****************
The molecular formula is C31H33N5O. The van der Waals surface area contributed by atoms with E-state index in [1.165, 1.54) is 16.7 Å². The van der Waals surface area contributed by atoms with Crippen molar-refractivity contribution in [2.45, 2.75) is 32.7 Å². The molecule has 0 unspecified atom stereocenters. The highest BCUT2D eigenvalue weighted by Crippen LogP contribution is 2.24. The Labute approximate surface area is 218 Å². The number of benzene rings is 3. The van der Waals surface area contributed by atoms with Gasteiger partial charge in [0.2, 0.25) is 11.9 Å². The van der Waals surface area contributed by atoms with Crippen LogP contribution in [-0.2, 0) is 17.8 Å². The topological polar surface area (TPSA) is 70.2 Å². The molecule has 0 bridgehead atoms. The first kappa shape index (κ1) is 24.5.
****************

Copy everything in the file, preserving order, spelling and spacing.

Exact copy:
The molecular formula is C31H33N5O. The van der Waals surface area contributed by atoms with E-state index in [1.165, 1.54) is 16.7 Å². The van der Waals surface area contributed by atoms with Crippen molar-refractivity contribution in [2.45, 2.75) is 32.7 Å². The molecule has 0 unspecified atom stereocenters. The highest BCUT2D eigenvalue weighted by Crippen LogP contribution is 2.24. The Labute approximate surface area is 218 Å². The number of benzene rings is 3. The van der Waals surface area contributed by atoms with Gasteiger partial charge in [0.2, 0.25) is 11.9 Å². The van der Waals surface area contributed by atoms with Crippen LogP contribution in [-0.2, 0) is 17.8 Å². The topological polar surface area (TPSA) is 70.2 Å². The molecule has 0 bridgehead atoms. The first kappa shape index (κ1) is 24.5.